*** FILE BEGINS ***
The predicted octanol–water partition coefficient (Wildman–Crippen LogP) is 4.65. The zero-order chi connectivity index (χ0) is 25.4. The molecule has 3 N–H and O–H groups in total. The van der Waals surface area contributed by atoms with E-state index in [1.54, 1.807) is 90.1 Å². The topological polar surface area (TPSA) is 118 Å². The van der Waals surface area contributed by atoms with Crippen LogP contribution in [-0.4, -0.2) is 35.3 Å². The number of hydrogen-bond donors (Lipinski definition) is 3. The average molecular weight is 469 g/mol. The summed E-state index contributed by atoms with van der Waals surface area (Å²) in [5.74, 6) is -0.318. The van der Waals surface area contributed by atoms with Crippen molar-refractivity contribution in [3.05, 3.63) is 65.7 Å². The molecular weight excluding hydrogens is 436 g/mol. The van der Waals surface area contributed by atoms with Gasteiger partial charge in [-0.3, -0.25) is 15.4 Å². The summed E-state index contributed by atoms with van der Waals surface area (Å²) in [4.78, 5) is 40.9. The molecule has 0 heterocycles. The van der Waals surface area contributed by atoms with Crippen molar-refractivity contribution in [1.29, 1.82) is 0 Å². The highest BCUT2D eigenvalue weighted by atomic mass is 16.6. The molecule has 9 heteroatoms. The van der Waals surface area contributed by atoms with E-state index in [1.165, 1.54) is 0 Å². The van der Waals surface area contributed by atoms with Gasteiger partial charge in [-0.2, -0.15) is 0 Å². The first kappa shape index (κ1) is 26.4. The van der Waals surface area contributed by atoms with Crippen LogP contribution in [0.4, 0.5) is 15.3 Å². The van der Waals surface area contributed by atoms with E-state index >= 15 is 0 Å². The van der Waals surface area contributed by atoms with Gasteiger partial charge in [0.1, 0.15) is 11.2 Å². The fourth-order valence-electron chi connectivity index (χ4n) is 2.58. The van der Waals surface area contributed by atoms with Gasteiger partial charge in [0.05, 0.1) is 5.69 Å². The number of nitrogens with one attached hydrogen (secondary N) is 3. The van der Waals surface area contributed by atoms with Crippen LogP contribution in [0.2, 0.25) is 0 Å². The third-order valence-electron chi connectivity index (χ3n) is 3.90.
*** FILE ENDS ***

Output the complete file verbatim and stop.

The predicted octanol–water partition coefficient (Wildman–Crippen LogP) is 4.65. The zero-order chi connectivity index (χ0) is 25.4. The molecule has 3 N–H and O–H groups in total. The van der Waals surface area contributed by atoms with E-state index in [1.54, 1.807) is 90.1 Å². The topological polar surface area (TPSA) is 118 Å². The van der Waals surface area contributed by atoms with Crippen LogP contribution in [-0.4, -0.2) is 35.3 Å². The number of hydrogen-bond donors (Lipinski definition) is 3. The average molecular weight is 469 g/mol. The summed E-state index contributed by atoms with van der Waals surface area (Å²) in [5.74, 6) is -0.318. The van der Waals surface area contributed by atoms with Crippen molar-refractivity contribution in [3.05, 3.63) is 65.7 Å². The molecular weight excluding hydrogens is 436 g/mol. The van der Waals surface area contributed by atoms with Gasteiger partial charge in [-0.3, -0.25) is 15.4 Å². The summed E-state index contributed by atoms with van der Waals surface area (Å²) in [4.78, 5) is 40.9. The molecule has 0 heterocycles. The van der Waals surface area contributed by atoms with Crippen molar-refractivity contribution in [1.29, 1.82) is 0 Å². The highest BCUT2D eigenvalue weighted by atomic mass is 16.6. The molecule has 9 heteroatoms. The van der Waals surface area contributed by atoms with E-state index in [1.165, 1.54) is 0 Å². The van der Waals surface area contributed by atoms with Gasteiger partial charge in [-0.2, -0.15) is 0 Å². The first kappa shape index (κ1) is 26.4. The van der Waals surface area contributed by atoms with Crippen LogP contribution in [0.4, 0.5) is 15.3 Å². The van der Waals surface area contributed by atoms with E-state index >= 15 is 0 Å². The van der Waals surface area contributed by atoms with Gasteiger partial charge in [0.1, 0.15) is 11.2 Å². The fourth-order valence-electron chi connectivity index (χ4n) is 2.58. The van der Waals surface area contributed by atoms with Gasteiger partial charge in [0.05, 0.1) is 5.69 Å². The number of nitrogens with one attached hydrogen (secondary N) is 3. The van der Waals surface area contributed by atoms with Crippen LogP contribution in [0.2, 0.25) is 0 Å². The third-order valence-electron chi connectivity index (χ3n) is 3.90.